"SPACE IS OUR DESTINY" was the title of an open letter to the editors of the NY Times and to President Ronald Reagan that I had published in 1986 after the Challenger Space Shuttle disaster on January 28th of that year. Many people, including the editorial board of the Times, felt that the fatal explosion of Challenger proved that sending people into space was too risky and unnecessary. I strongly disagreed, and even volunteered to go on a shuttle flight if they ever wanted someone from the human services field on board, as Christa McAuliffe, a teacher was on board that fateful flight. (My wife at the time cried for a while, fearing that NASA might really take me up on it.)
What's got me thinking about space travel today? Well, last night I watched "WHEN WE LEFT EARTH" on the Discovery Channel, a mini-series running on Sunday nights. Last night's installment was on the "Mercury" and "Gemini" missions that were in preparation for the "Apollo" missions to land on the moon. What was so remarkable about watching the amazing footage of these first forays for the United States into space was the focused intensity and the raw excitement of it all - in government, in the media and in the hearts and minds of our populace. We were riveted, as one, on accomplishing something extraordinary. In spite of the Viet Nam War, the riots, the assassinations, Nixon, we still found something to unite about in John Kennedy's vision. His words, in "Today's Quote" above, and here, inspired a whole nation to reach beyond itself. He said this, in 1961, with a calm confidence that exuded a positive trust in the human spirit:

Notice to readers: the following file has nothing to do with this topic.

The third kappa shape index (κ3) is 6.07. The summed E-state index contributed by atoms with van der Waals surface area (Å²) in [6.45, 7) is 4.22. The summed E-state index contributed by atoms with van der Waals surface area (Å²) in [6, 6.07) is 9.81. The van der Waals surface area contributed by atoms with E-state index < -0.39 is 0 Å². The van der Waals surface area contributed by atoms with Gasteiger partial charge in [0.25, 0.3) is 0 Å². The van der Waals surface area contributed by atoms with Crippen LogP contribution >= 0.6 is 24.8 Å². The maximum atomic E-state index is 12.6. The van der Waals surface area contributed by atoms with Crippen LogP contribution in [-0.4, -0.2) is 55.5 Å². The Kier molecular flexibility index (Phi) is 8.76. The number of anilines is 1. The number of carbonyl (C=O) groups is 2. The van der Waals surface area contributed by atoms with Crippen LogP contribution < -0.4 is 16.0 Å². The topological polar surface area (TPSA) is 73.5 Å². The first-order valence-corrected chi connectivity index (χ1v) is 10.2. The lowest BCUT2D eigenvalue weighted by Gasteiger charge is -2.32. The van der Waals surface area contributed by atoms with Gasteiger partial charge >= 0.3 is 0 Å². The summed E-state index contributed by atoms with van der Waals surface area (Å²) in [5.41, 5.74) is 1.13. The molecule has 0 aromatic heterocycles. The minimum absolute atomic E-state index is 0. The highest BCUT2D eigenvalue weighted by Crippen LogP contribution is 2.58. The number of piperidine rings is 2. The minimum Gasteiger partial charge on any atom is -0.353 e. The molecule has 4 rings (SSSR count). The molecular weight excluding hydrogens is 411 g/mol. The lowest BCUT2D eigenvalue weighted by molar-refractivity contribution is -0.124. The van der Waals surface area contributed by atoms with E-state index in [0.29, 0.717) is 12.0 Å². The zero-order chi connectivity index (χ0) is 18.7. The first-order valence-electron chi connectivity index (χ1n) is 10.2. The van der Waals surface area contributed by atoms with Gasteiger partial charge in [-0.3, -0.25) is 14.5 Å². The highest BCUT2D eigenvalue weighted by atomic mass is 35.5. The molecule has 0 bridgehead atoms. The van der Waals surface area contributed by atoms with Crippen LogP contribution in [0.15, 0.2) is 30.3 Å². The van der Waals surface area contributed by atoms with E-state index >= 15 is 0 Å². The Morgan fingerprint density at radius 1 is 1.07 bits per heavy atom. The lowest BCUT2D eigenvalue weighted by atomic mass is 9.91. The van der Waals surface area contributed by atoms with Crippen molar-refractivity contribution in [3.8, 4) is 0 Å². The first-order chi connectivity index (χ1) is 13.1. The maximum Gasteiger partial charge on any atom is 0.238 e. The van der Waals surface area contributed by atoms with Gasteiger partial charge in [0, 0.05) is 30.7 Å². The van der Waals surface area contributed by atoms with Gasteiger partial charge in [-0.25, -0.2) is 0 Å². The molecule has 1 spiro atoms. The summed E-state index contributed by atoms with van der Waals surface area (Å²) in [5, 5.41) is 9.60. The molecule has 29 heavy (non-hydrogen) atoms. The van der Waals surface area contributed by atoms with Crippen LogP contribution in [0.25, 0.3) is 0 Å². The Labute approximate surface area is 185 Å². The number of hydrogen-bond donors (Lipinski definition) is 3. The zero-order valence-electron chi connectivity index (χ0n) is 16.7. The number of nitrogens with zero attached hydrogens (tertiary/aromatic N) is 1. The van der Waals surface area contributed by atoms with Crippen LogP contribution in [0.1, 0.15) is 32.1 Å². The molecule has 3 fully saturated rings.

"I believe that this nation should commit itself to achieving the goal, before this decade is out, of landing a man on the moon and returning him safely to the earth."
As simple as that. And 8 years later, through all of our national dramas and tragedies, we did it. We went from never being in space to landing on the moon and returning in less than a decade.
I was only seven years old in 1961, but as I watched the show last night, I realized that I still knew every single one of the astronauts names - Gordon Cooper, Gus Grissom, Walter Schirra, Buzz Aldrin, Deke Slayton, Lovell, McDivitt, White, and of course, John Glenn. I knew their names as well as I knew Mantle, Maris and Whitey Ford and John, Paul, George and Ringo. And now, today, many moons later, while I've given up on ever playing centerfield for the Yankees or being a rock star in this lifetime, I still dream of going into outer space.